Sales Forecasting: Four Things You Can No Longer Get Away With in Today’s Data-Driven World

By Michael Lock

1) Telling the Boss that “Forecasting is an Art”

In my previous life, when asked for my forecast, I tried to convince my boss that while sales was certainly not a science, I alone had the black magic secrets to getting our forecast right. I knew my reps and managers well, and could use my excellent judgment to account for both sandbaggers and the overly optimistic. My spreadsheet was an all-telling oracle of knowledge that enabled me to determine the real time status of the business.

This approach no longer flies in the world of AI and big data. Running on gut instinct and hunches alone doesn’t provide the accuracy needed to build confidence. Every aspect of life and business is being “money balled” right now, and the forecast is no different.

Heck, even the Cubs won the world series by hiring a data guy!

 

2) Delivering the First forecast AFTER the QBR

If you can believe it, we would deliver our first real bottoms-up forecast weeks into the quarter, after our Quarterly Business Review. At QBR, all the reps presented their pipelines and opportunities for the quarter and sales management asked questions in order to “scrub the pipeline” before submitting its first real forecast. If we were asked for a forecast before the QBR, we would submit a low confidence estimate based on historical results. We told peers and executives that we couldn’t provide an accurate forecast since the CRM data wasn’t cleaned up, and a thorough scrub of all deals would be coming in week 3 of the quarter.

If you’re still doing it this way, it’s time to kill the QBR as a forecasting method. You simply can’t wait until the quarter is 25% done to get a handle on things. By then it’s often too late to take any real action to affect the quarter.

 

3) Using the 3X Pipeline Rule to Forecast Future Quarters

I’m not sure how the “3X pipeline coverage” myth started, but we know that it cannot be universally true. First, with this method, each dollar of pipeline is treated the same. We know this is a flawed concept. Deals in later stages of the pipeline are more valuable than those in the early stage. Deals for proven products are more valuable than those for unproven products. Deals in industries where we have proven use cases are more valuable than deals in industries where we have few customers. We know giving equal weight to each deal in the pipeline is wrong, but we do it anyway.

Second, it fails to acknowledge differences in deal types in our pipeline. We know that upsell deals closer faster and more reliably than new business deals, but we again treat them the same. Third, large deals tend to cloud our view of the pipeline. We use the large $1M type deals to convince ourselves that our pipeline is OK, when we know that the large deals are inherently risky, take longer to close and often close for lower amounts.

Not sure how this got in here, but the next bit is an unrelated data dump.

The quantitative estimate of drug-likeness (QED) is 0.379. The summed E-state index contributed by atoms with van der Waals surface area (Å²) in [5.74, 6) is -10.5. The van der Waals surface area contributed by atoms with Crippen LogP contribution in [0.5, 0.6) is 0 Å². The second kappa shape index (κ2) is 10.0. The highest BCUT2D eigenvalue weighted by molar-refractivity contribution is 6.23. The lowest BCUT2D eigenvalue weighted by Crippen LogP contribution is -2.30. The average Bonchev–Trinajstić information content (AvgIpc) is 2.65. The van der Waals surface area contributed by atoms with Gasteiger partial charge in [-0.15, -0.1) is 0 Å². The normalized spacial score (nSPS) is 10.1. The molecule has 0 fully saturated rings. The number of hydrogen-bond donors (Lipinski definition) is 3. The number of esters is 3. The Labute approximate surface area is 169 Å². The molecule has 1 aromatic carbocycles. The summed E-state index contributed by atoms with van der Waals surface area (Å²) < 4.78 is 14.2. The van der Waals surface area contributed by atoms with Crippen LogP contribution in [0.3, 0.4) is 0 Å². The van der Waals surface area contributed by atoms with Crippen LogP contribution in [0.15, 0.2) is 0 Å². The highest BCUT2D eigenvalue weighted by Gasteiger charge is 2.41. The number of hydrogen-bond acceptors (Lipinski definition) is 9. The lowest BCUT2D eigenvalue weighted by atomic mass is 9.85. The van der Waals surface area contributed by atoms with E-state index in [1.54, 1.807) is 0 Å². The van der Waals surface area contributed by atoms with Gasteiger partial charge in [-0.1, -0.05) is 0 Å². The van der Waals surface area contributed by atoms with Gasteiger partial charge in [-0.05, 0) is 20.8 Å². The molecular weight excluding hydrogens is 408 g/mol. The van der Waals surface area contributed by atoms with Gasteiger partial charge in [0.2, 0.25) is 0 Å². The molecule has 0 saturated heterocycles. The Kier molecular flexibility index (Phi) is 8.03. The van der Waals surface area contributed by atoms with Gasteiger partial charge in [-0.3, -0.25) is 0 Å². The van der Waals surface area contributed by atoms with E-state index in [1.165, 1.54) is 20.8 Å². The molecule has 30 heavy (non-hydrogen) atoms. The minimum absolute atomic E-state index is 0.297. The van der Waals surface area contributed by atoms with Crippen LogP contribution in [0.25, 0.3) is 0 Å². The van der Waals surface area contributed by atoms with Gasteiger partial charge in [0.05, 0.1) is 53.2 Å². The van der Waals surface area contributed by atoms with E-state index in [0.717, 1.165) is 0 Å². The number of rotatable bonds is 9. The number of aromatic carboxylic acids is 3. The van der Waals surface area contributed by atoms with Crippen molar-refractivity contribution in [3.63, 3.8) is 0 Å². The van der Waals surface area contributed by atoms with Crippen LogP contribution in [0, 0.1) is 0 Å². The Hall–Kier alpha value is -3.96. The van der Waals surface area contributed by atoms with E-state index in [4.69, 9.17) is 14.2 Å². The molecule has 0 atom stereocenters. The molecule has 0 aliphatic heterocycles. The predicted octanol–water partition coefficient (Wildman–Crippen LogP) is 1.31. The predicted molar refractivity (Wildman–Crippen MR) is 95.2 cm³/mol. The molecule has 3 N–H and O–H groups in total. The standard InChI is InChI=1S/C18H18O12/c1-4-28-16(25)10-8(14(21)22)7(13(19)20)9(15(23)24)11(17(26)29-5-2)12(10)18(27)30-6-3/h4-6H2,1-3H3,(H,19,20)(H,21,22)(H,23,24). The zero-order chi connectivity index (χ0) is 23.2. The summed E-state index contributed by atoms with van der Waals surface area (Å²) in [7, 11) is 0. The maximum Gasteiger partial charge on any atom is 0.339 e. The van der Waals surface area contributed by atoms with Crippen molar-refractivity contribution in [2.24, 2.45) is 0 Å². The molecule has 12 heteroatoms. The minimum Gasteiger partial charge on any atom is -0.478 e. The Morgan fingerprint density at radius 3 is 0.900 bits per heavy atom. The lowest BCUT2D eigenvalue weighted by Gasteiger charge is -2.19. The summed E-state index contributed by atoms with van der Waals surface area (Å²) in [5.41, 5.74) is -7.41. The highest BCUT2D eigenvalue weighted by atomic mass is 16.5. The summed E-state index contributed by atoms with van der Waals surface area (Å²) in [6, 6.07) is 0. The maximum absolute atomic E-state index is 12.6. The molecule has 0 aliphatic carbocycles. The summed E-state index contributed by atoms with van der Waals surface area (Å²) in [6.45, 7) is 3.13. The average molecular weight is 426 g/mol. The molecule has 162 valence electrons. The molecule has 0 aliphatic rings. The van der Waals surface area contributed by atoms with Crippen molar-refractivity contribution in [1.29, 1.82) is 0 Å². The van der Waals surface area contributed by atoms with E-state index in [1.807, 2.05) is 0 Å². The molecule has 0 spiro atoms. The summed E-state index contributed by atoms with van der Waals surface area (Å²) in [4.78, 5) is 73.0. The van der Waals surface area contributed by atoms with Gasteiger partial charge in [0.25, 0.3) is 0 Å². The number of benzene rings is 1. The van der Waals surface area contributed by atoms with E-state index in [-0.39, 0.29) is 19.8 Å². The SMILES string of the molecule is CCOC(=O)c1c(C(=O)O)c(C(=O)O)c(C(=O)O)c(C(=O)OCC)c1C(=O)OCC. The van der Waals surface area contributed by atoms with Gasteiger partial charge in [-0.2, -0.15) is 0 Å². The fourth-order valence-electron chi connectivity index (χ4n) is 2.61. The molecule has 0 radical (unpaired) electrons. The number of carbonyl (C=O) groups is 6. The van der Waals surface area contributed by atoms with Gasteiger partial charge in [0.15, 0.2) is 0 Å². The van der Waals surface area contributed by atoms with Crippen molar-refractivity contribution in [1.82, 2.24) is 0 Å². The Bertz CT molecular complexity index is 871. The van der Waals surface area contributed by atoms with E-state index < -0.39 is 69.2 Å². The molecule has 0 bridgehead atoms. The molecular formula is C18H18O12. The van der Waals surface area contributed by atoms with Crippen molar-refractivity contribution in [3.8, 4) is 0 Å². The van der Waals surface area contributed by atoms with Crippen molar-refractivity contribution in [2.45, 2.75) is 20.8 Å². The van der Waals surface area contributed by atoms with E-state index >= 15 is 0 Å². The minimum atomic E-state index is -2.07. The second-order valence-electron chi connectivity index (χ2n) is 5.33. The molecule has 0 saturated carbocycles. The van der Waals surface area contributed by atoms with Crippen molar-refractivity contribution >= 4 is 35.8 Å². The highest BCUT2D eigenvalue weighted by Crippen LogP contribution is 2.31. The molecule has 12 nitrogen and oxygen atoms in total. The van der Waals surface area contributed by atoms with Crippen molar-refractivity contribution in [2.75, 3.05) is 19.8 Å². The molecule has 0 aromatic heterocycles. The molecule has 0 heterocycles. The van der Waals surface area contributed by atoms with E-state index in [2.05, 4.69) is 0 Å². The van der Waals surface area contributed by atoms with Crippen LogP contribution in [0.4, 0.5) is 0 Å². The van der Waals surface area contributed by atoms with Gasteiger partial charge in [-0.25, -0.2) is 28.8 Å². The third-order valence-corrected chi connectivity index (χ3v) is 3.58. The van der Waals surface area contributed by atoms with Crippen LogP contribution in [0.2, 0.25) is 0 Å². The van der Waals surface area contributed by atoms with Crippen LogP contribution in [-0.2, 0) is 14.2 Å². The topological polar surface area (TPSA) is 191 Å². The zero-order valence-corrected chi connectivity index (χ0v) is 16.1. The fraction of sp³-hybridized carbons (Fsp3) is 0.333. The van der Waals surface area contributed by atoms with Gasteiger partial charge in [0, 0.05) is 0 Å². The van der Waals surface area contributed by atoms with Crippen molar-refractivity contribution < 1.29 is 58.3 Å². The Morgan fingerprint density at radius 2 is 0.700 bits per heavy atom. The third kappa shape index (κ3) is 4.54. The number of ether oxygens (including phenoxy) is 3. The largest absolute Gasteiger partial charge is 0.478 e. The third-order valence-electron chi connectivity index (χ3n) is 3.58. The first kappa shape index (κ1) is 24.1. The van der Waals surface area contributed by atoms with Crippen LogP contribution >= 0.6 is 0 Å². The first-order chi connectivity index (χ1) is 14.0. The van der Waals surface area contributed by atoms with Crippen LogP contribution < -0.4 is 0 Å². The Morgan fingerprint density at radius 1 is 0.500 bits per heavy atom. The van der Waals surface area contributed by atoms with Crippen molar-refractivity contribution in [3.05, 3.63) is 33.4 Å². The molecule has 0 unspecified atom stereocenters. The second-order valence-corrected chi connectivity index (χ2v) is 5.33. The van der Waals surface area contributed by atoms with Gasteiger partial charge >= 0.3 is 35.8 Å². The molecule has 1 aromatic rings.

Fourth, standard 3X pipeline coverage rules do not take“run rate,” or deals that enter the pipeline and close in the same quarter, into account. As the industry trends to include more land and expand deals and more mid market and SMB, we’re seeing a higher percentage of run rate business. As that trend becomes more prominent, it will clearly affect the pipeline that is needed at the beginning of quarter.

We need better analysis and algorithms to calculate needed pipeline. The tools are there for us to do this, and we need to start using them.

 

4) Thinking the Weekly Forecast is Over When You Send “the Number” Upstairs

In the past, when we finished the weekly pipeline review and scrubbed the forecast, we sent the number upstairs and headed to the bar with the reps to “keep them motivated.” Today the forecast is not the end of the process, it’s the beginning. Yes the forecast needs to be set upstairs so that the executive team knows what to expect. The CFO needs to ensure that we are matching expense to revenues, but in today’s world that not enough.

If leveraged correctly, the data-driven forecast is the real-time dashboard that tells you where your business stands. If you are doing it properly, it will give you all the insights that you need to fix problems or take advantage of opportunities. If one region is doing well, they may need more reps to exploit the opportunity. If a region is doing poorly, a data-driven forecast will identify it early enough to fix it. The forecast should give you information about product lines, business segments and strength or weakness by industry. It should be broken down by business type – new name account, upsell, renewal. It should give you competitive data and insight into the effective of your sales process. In the past, we waited for the quarter to be over before analyzing this data and then reacted. You can’t do that today. You must be gathering, analyzing and actioning data in real time.

We all know the world has changed. Every aspect of business is using data to make predictions and better decisions. Sales leaders must not be left behind.

Ready to see your business in an AI-driven sales forecasting and insights platform? Schedule a meeting

 

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